The number of individuals entering a personal insolvency procedure has fallen for the fifth consecutive quarter.
The figures, released by the Insolvency Service today, reveal that there were 27,849 individuals entering either bankruptcy (4,261), a debt relief order (6,875) or an individual voluntary arrangement or IVA (16,714) in the first quarter (Q1) of 2020.
Furthermore, the statistics show that one in 393 adults entered a personal insolvency procedure in the rolling 12 months to the end of Q1, being 31 March 2020, down from one in 381 adults in the rolling 12 months to the end of Q4 2019.
'As expected, there has been a reduction in the total number of personal insolvencies, continuing the trend that we have seen since Q4 2018. Whilst the number of bankruptcies has remained broadly consistent over the last 18 months, the number of people entering into individual voluntary arrangements has reduced from Q4 2018 with a 27 per cent reduction over that period.’
‘Looking to the future, I anticipate that the number of personal insolvencies will fall again in Q2 2020. The reasons for this are twofold; firstly there is presently a general forbearance by lenders and other institutions due to the prevailing circumstances and, secondly, anyone that is currently furloughed, or concerned for their future employment would presently have great difficulty in putting forward a proposals for an IVA (individual voluntary arrangement) based on their future income. Additionally, it must be noted that the majority of bankruptcy petitions are not currently being heard by the court.’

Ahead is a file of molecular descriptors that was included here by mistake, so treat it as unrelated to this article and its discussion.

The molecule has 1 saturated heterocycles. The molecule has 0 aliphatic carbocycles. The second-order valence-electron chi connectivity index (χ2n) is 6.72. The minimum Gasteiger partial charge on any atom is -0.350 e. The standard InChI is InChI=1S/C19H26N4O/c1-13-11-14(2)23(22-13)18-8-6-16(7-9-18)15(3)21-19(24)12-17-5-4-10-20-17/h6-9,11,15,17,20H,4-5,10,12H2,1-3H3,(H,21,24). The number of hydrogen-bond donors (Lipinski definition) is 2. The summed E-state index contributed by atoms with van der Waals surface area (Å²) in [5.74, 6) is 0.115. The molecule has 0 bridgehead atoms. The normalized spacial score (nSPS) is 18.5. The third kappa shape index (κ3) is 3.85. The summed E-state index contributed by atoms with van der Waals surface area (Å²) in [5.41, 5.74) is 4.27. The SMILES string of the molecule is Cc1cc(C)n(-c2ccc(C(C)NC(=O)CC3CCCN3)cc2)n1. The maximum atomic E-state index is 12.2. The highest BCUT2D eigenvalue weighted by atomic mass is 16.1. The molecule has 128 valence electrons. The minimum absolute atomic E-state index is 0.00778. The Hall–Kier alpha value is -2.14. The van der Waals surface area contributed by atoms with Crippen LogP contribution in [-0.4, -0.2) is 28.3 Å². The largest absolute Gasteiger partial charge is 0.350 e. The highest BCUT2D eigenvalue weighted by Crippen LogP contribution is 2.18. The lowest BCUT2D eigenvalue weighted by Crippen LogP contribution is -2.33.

‘We anticipate that there will be an increase in the number of personal insolvencies towards the latter part of Q3 this year and lasting into Q1 of 2021. This is partly because many of the individuals who are currently struggling financially will have only had the process delayed by the forbearance of lenders. Further, we would expect two spikes, firstly as the coronavirus lockdown is eased and some of the sole trader and partnerships find that their business models are no longer viable and they will unfortunately fail; and later when businesses have managed to retain their markets, some will inevitably over-trade to compensate for recent losses and have insufficient resources to pay for this level of trading.‘